Tribellas 2014 2


Tribellas 2014 2Let’s be honest. When most of us hear the word “triathlon,” we think of hardcore Olympic and Ironman contests that are designed for the elite… or (again, let’s be honest) the crazy.
We need to think again.

While there are plenty of Olympic, Half-Ironman and Ironman events around the world for those who have trained extensively for world-class competition, you also can find a slew of sprint and even super-sprint triathlons that prove to be excellent entry-level contests. (Pictured here is yours truly at the TriBellas Sprint Triathlon at Cherry Creek State Park near Denver.)

A sprint triathlon is usually a third- to half-mile swim, a 10- to 13-mile bike ride, and a 5K run (3.1 miles). Super sprints are even shorter: a quarter-mile swim, a 6- to 8-mile bike ride, and a 1.5- to 2-mile run. The sprint distance is actually the most popular in the sport. And while many triathletes will choose a sprint tri as a get-into-the-groove first event of their busy triathlon season, a sprint is the first-ever triathlon experience for countless newbies.

The best part: Not only are you sure to find outstanding triathlons near home, you also can find them in your favorite vacation destinations. Simply choose the event that appeals to you and make a training plan. You can prepare on your own, with family members or friends, or with a local triathlon training group.

Whether you’re planning to do your first tri close to home or on an eagerly awaited racecation, make sure you’re prepared on race day with these key tips:

1. Don’t be a weekend warrior. If you’re reasonably fit, you can survive a sprint tri. But this should be about fun, not survival, so train for your triathlon. Practice swimming, biking and running. Build up your endurance. Join local triathlon clinics. Make sure you can comfortably complete the distances the tri will require of you. You can work on speed later; in the beginning, just focus on endurance and crossing that finish line.

2. Consider triathlon-appropriate sportswear. You can swim, bike and run in your swimsuit, or in a regular tank top and pair of workout shorts, but you’re not going to be happy. Consider purchasing a triathlon top and shorts; not only do they fit under a wetsuit, they’re comfortable for swimming, they dry out quickly during the bike ride (including the seat padding in the shorts), and they won’t chafe during the run.

3. Try an open-water swim before race day. You don’t want the race to be your first open-water swimming experience. If you trained in a pool, as I did, plan a practice open-water swim prior to race day. And if you’re going to wear a wetsuit, wear it on your practice swim. Make sure the suit and the open water both feel comfortable and familiar before your race.

4. Get to your triathlon site early on race day. That way, you can explore the transition area and choose the best spot for your bike and gear. You’ll also avoid the inevitable stress that comes from running late and trying to arrange your gear, get the lay of the land, lube up with sunscreen, and make that last critical visit to the porta-pot before it’s Go Time.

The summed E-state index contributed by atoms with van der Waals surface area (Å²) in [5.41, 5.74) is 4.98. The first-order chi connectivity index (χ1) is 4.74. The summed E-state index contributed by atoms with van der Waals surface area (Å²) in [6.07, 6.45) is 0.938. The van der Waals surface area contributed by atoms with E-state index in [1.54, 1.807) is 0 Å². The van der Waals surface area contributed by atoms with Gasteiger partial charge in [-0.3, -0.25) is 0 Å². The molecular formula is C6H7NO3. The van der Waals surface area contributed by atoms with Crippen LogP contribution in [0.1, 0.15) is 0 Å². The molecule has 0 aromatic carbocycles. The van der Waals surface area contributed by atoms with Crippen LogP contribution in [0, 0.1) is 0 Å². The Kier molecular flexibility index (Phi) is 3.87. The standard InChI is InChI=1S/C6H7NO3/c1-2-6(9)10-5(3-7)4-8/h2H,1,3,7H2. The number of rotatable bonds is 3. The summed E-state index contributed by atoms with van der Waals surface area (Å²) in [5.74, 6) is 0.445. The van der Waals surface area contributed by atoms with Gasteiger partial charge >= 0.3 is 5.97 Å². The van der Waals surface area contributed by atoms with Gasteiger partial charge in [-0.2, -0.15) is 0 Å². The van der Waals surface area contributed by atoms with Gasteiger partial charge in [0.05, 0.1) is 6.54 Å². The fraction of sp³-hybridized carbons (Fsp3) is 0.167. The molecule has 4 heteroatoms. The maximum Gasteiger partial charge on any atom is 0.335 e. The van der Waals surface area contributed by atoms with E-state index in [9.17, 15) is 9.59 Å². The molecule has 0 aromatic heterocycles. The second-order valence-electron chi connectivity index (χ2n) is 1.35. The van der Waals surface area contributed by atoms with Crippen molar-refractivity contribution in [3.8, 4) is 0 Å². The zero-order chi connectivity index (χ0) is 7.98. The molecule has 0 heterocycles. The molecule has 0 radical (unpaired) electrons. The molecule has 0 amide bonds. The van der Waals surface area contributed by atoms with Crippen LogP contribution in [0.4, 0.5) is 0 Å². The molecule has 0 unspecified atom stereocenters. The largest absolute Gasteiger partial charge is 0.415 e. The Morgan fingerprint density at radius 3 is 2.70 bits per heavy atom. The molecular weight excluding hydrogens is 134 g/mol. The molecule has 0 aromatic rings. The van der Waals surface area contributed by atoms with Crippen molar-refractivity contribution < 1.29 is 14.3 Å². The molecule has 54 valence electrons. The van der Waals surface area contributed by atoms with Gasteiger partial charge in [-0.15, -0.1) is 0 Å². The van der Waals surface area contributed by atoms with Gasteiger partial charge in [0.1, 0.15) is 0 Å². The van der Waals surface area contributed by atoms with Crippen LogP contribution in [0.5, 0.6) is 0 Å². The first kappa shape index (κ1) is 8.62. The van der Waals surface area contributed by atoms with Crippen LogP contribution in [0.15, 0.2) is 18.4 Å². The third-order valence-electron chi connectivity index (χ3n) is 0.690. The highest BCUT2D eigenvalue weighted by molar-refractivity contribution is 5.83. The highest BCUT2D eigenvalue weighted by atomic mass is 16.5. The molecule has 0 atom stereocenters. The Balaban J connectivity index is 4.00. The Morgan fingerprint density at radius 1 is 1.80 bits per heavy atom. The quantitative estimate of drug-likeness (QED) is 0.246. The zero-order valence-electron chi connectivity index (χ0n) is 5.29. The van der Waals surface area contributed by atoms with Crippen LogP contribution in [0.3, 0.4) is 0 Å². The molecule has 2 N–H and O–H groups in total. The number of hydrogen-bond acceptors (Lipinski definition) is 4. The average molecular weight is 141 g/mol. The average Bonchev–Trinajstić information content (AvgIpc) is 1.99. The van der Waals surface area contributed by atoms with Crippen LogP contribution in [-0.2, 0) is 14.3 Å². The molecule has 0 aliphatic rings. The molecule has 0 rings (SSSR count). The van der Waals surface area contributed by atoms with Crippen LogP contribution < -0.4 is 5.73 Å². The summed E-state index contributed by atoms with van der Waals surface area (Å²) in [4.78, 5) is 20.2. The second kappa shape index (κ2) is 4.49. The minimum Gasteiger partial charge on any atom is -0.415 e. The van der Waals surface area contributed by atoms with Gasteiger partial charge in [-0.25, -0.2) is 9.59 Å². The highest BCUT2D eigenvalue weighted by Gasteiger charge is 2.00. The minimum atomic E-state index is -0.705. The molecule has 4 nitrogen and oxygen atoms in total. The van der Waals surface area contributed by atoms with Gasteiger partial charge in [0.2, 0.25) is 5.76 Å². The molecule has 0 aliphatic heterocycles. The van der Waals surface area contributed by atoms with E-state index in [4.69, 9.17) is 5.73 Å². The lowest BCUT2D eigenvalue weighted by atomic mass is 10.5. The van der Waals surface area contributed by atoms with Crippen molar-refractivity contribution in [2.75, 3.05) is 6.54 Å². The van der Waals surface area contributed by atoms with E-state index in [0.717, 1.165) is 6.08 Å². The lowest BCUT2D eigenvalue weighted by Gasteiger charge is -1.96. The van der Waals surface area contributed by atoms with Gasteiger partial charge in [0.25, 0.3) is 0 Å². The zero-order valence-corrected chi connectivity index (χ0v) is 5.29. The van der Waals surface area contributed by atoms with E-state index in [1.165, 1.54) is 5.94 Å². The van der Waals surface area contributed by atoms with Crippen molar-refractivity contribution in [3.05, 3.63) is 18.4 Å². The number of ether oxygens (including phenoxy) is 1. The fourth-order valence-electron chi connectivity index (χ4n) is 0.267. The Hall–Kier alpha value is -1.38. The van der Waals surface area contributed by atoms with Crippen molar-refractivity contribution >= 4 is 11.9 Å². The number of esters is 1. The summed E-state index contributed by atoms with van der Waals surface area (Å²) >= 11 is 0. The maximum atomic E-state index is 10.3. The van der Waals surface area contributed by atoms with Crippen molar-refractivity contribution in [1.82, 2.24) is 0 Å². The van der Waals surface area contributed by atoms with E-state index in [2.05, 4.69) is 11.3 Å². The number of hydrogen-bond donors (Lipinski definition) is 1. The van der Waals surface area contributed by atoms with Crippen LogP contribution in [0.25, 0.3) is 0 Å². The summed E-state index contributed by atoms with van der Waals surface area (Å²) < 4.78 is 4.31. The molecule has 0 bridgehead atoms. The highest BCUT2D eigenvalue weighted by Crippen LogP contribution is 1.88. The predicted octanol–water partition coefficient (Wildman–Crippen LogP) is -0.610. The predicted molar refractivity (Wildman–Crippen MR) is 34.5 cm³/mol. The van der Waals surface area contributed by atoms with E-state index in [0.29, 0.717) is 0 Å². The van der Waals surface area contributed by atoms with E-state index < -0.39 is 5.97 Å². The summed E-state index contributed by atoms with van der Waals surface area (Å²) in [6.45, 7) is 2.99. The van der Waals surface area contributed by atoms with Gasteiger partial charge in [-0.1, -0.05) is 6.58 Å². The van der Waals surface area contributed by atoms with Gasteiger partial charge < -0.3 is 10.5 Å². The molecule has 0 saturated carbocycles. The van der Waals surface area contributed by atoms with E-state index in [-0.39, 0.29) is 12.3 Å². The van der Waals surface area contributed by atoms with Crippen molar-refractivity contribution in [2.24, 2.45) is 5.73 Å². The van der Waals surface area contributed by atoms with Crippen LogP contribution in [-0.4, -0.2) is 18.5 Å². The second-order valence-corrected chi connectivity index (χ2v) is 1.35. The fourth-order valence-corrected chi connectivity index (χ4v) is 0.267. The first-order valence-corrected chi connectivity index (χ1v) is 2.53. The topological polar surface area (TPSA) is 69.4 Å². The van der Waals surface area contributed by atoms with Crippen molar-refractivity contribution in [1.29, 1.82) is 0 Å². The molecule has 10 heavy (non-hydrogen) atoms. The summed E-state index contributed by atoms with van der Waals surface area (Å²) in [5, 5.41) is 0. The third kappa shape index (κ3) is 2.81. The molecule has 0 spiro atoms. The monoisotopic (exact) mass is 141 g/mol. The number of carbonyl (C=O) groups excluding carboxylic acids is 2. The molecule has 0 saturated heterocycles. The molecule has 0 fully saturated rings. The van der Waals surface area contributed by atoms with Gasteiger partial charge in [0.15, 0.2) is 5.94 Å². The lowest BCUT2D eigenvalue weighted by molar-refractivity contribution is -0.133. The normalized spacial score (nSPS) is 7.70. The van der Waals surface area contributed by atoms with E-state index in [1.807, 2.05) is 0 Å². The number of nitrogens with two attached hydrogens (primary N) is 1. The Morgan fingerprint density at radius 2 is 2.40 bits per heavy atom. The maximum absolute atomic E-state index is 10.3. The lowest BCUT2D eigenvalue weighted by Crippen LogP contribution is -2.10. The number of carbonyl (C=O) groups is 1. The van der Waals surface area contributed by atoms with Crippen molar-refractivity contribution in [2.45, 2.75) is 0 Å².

5. Be considerate of your neighbors in transition. Protocol is to rack your bike, then put your towel underneath it; that’s your staging area for all your gear. Make sure you rack your bike in opposing orientation to those next to you, with saddles facing each other. You should be able to fit six bikes in a rack. Maintain a conservative footprint beneath your bike by folding your towel in half. There should be plenty of room for everyone’s stuff.

6. Organize gear in the order it will be used. You’ll already have your swim cap, goggles and wetsuit (if necessary) on. In the transition area, have your bike helmet, sunglasses, socks and shoes ready to go. Behind them, arrange a sun hat or visor and your running shoes (if different from your bike shoes). This is also the spot for your Camelbak and any mid-race energy snacks or drinks.

7. Don’t try anything new on race day. Sample new energy snacks, gels and drinks during your training to see how your body reacts. You don’t want unpleasant surprises during the race. Trust us on this.

8. Walk the race routes. Once your gear is organized, walk from transition to the water entry. Then walk back to transition, find your bike, and scout your routes to the bike exit/return, the runners’ exit, and the finish line. This is another benefit to arriving early: You’ll know exactly where to go and won’t have to figure it out mid-race.

9. Listen to the announcer. He or she will provide pre-race instructions and likely also will host a quick pre-race meeting at the water. Make sure you’re clear on your starting wave and start time; also, listen for any specific bike instructions. In my most recent sprint tri, for example, we had to walk our bikes from transition to a specific mounting area.

10. Think post-race comfort. Bring along a change of clothes and a pair of sandals or sports slides for after the race. You’ll be delighted to strip off your damp, sweaty, dirty race clothes and comfortably celebrate alongside your fellow triathletes. Because that’s what you are!